Lessons of McGuire, Raymond and Majerus shaped new Bucks coach Boylan
By Chris Jenkins
Photo courtesy Milwaukee Bucks/NBAE
Even during his playing days at Marquette, Jim Boylan thought he might want to be a coach some day. And could you imagine a better trio of mentors than Al McGuire, Hank Raymonds and Rick Majerus?
Boylan, the point guard for Marquette’s 1977 national championship team, recently took over as head coach of the Milwaukee Bucks after the team and Scott Skiles agreed to part ways. It’s Boylan’s second shot at an NBA head coaching job, after an interim head coaching stint with the Chicago Bulls during the 2007–08 season.
As he sets out to prove himself once again, he acknowledges the influence that his coaches at Marquette — he played for McGuire, who had Raymonds and Majerus as assistants, in 1976–77; Raymonds took over as head coach for the 1977–78 season — had on him as a player.
“When I was at Marquette, watching Al and Hank and Rick was really a great classroom,” Boylan says. “Because if you look at those three guys, they’re very, very different. And they brought different personalities to their coaching and a little bit different styles.”
When Boylan remembers McGuire, he thinks of competitiveness and toughness. With Raymonds, it’s his understanding of the organization and attention to detail it takes to prepare for a game that stood out. And when it comes to Majerus, passion is the trait Boylan remembers — along with Majerus’ willingness to do the grunt work.
“So that combination of those three people really had a great influence on shaping my philosophy of coaching,” Boylan says. “When I think back to that time, I really feel just so fortunate to have been around those three people. And then you throw in the fact that on top of that we won a national championship with that group, and it just makes everything that much more special.”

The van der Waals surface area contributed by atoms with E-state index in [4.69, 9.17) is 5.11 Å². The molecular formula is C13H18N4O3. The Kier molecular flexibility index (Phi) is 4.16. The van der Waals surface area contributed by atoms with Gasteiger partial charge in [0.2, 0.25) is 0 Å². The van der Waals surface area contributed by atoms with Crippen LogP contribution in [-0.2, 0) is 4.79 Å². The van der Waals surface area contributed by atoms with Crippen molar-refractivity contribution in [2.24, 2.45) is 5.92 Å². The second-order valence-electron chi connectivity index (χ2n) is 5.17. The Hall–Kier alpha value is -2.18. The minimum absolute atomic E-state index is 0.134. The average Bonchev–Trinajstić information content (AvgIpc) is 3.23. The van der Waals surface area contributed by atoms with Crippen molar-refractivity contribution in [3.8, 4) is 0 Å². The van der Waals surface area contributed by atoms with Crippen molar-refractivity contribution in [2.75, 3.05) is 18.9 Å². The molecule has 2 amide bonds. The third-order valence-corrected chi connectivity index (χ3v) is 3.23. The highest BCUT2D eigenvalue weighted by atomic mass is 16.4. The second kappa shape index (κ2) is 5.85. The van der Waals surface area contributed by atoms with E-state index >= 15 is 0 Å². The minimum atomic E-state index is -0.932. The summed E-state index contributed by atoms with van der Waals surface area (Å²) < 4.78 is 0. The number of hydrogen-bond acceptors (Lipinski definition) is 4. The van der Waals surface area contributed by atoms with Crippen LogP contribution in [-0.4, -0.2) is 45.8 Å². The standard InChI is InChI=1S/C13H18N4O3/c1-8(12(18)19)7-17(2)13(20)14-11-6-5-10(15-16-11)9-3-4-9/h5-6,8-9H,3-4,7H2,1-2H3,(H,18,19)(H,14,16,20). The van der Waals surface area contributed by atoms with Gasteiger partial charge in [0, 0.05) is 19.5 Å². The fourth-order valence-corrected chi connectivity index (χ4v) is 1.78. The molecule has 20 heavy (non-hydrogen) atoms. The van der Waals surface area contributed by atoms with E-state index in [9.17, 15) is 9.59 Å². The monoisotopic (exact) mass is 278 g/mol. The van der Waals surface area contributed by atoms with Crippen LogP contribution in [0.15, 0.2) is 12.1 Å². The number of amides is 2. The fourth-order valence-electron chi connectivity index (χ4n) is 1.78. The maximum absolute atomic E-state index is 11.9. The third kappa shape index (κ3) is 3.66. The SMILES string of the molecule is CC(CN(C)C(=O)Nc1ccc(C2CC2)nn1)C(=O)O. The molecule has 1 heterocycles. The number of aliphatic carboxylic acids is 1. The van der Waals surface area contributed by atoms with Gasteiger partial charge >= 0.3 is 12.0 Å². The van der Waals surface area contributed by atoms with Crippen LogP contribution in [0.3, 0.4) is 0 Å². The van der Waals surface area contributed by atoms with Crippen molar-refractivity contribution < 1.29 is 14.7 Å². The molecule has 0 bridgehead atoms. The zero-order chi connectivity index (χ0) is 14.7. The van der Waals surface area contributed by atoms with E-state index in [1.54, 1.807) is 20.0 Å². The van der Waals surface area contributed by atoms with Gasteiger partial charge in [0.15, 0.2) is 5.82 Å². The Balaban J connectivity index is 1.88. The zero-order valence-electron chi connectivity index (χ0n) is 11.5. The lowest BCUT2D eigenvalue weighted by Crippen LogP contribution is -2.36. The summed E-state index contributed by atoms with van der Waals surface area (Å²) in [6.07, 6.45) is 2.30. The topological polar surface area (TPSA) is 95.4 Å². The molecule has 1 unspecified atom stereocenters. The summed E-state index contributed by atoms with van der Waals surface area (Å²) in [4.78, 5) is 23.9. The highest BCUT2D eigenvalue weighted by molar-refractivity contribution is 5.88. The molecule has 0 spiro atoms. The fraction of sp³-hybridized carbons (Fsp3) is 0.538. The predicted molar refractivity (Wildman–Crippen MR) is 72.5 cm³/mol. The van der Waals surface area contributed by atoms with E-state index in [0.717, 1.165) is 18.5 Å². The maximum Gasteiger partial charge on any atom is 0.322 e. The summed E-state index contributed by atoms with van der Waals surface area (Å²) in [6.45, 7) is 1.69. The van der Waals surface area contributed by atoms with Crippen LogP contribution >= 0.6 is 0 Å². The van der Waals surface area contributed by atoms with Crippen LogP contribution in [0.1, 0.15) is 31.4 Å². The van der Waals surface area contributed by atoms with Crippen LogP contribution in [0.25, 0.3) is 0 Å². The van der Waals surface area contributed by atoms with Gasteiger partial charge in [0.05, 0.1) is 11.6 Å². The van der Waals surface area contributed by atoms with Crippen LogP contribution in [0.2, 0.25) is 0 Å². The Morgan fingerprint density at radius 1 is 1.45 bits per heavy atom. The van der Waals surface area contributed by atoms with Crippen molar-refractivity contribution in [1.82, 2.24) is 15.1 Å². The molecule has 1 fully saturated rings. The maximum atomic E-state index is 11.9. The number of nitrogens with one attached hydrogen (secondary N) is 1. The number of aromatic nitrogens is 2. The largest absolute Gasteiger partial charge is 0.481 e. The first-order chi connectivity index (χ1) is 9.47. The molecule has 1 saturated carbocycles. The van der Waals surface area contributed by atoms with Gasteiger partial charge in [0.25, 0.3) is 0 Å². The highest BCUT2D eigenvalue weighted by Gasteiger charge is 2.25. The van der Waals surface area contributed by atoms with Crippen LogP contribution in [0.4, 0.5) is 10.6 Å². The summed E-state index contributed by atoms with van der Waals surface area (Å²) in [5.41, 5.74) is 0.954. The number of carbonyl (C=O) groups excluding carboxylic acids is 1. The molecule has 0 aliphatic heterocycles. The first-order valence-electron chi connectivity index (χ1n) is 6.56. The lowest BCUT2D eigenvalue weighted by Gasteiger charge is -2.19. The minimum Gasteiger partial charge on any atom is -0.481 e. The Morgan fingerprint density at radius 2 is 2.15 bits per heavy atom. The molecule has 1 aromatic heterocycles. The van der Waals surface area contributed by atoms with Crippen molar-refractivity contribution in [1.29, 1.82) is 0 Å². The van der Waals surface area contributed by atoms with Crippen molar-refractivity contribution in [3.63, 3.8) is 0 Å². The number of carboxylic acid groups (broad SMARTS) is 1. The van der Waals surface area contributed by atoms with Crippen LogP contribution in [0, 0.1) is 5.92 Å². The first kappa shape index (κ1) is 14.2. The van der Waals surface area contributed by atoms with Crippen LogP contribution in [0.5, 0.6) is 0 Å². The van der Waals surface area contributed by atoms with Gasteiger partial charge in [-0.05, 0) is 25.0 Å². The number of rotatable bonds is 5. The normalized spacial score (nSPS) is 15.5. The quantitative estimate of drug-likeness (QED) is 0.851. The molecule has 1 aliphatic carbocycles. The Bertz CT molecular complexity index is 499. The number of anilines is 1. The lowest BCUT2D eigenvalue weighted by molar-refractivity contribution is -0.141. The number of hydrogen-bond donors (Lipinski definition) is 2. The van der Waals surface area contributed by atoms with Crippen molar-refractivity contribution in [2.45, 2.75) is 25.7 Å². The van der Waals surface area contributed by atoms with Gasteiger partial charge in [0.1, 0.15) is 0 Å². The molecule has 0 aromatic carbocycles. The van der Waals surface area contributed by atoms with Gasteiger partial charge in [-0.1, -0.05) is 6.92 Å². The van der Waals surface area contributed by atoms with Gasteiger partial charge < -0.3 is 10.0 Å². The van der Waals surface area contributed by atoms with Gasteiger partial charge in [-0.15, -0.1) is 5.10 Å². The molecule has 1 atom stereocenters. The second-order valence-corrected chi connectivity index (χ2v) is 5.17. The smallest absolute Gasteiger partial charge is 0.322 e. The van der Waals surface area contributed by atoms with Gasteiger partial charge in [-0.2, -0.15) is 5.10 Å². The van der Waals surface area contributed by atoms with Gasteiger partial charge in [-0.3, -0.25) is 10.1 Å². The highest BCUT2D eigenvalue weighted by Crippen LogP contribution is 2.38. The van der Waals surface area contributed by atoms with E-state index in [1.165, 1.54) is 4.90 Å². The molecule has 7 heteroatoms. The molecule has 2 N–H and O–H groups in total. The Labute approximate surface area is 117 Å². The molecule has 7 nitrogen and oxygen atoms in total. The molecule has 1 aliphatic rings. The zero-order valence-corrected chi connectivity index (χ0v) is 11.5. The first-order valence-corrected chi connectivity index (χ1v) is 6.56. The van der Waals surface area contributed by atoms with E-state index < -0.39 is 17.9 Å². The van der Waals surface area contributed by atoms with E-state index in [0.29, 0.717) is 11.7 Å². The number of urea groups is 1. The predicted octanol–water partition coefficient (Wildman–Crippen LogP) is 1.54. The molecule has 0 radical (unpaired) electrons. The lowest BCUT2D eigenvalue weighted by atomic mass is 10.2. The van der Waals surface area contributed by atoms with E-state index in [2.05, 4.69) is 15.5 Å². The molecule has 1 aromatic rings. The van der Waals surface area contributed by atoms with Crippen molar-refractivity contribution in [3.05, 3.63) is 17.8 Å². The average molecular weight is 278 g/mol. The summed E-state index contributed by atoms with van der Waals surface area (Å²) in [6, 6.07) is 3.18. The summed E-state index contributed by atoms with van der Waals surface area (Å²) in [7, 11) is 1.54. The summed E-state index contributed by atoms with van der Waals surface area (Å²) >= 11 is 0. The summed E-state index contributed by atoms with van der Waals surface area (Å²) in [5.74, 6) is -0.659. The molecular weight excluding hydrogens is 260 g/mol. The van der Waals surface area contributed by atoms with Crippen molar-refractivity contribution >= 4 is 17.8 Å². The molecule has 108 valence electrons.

McGuire passed away in 2001 and Raymonds in 2010. Then Majerus died in December 2012 at the age of 64. Boylan — who attended the memorial service at Church of the Gesu on campus — still can’t believe he’s gone.
“It was hard,” Boylan says. “Rick was a guy that was always there at the right time. It was interesting because several people said that when they were eulogizing him. That he was always there at the right time, and it was amazing how he could do that. He would always call me at the right time. He was an amazing person, generous beyond belief, fun to be around. A knowledgeable, smart guy, could talk about any subject, was a well-versed person. It was sad. And he was so young. And you hate to see that happen. But I carry him in my heart and have fond memories.”
Boylan will coach the Bucks through the end of this season, and a shot at the playoffs remains a realistic possibility. Boylan plans to enjoy the ride — something he didn’t really do the first time he took over for Skiles, in Chicago.
“I was too stressed out about trying to resolve every little thing,” Boylan says. “And I couldn’t. And so that frustrated me. Instead of seeing the big picture, I focused in too much on the tiny details and it kind of restricted me. So when I took this job, I said I’m not going to let that happen. I’m going to enjoy it and see the big picture, and I’m going to coach my butt off and see what happens.”